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Tuskegee Airmen in Action

 In the above picture Col Benjamin O. Davis Jr. of the 322nd Fighter Group leads a mission against German trains in Austria. For this mission Col. Davis was awarded the Distinguished Flying Cross.
For information on prints of the Tuskegee Airman contact Full Potential Arts (800) 664-5203.

Faced with the realities of war and supported by Senator Harry S. Truman from Missouri and the First Lady Elanor Roosevelt, the federal government reluctantly established The 66th Air Force Flying School at the Tuskegee Institute. Blacks considered this a flawed compromise but welcomed the opportunity to prove their ability and commitment to the war efforts.

On May 31, 1943, the 99th Squadron, the first group of men trained at the Tuskegee Institute, arrived in North Africa. These combat pioneers began their journey towards redefining America's relationship with Black men in the Air Force.

In Sicily the squadron registered their first victory against an enemy aircraft and went on to more impressive strategic strikes against the German forces throughout Italy. Though often handicapped, when given a chance to fully participate, the record of the 99th in action is extremely impressive.

The Afro-American's correspondents documented the successes and frustrations of the Black military personnel. Their reports from 1941-1944 were complied by then publisher, Carl Murphy, in the book This is Our War. Their writing is treasured not only for its historical value, but also for the excellence of the writing. Along with an important historical record, these writers returned from Europe, Africa, the North and the Southwest Pacific with taut, engaging prose that still stands as a literary gem. Reports by Art Carter focused on the men of the 99th; he joined the group in Italy in December 1943, seven months after their initial arrival from Tuskegee.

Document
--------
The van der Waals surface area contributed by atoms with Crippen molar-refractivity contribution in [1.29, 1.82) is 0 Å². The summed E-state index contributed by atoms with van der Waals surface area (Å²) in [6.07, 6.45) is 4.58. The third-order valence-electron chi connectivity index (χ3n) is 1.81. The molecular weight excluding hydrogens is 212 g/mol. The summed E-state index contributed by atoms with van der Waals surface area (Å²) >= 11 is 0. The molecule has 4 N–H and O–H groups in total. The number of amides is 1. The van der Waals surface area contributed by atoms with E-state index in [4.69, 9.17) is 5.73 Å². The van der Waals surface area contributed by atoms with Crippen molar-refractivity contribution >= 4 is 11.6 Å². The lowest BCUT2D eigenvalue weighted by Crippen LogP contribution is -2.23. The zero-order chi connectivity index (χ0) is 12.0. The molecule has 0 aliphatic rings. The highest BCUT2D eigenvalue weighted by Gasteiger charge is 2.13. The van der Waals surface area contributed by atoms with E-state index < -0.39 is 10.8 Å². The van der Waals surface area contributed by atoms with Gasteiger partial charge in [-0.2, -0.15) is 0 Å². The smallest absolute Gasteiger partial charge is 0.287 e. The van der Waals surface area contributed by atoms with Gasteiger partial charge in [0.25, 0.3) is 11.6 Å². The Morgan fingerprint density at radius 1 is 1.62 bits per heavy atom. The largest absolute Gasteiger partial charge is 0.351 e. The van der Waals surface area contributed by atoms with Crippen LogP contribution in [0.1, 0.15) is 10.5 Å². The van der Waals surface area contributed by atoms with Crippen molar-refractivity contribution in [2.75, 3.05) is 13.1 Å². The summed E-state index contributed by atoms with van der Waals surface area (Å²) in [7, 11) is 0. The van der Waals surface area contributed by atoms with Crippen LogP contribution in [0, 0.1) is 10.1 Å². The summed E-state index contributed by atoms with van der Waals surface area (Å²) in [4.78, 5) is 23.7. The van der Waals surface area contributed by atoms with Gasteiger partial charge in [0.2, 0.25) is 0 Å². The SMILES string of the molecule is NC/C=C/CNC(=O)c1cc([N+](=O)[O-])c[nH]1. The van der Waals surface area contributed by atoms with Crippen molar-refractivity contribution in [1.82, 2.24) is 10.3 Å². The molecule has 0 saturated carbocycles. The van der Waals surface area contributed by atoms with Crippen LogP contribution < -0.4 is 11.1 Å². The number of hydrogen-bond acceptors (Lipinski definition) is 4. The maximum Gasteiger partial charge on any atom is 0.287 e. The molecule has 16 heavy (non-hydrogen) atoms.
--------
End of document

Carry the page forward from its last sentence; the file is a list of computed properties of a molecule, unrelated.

However, the triumphs of the Tuskegee Airmen did not appease those who refused to accept their presence. Harsh criticisms were levied against them, adding to their frustrations. The men of the 99th had set high standards for themselves because they realized that every move was being scrutinized and that their success or failure would directly impact the future of Blacks in the military.

Their success was particularly evident when the 99th was paired with the 79th Fighter Group on October 9, 1943. The 79th was an all-White Squadron led by Col Earl Bates. For the first time they were integrated in the missions to eliminate their German opponents. They were no longer restricted to escort duties, but instead were assigned to bombing key German strongholds.

Operation Strangle, the last assignment of the team of the 79th and the 99th, marked the end of the 99th Squadron unit. On July 4, 1944, the 99th was joined into three other Squadrons: the 100th, 301st and the 302 to form the 332nd Fighter Group. All three groups were new to the combat zone, and like the 99th, had been trained at the Tuskegee institute. While their initial union was strained, the new group continued to demonstrate that they had the commitment, the drive and the technical ability to carry out successful military assignments.
Consequently, when the war ended, the War Department and the federal government were forced to reassess their segregated military policy. After taking office, President Truman issued executive orders that effectively paved the way for the integration of the Air Force and the Armed Forces.


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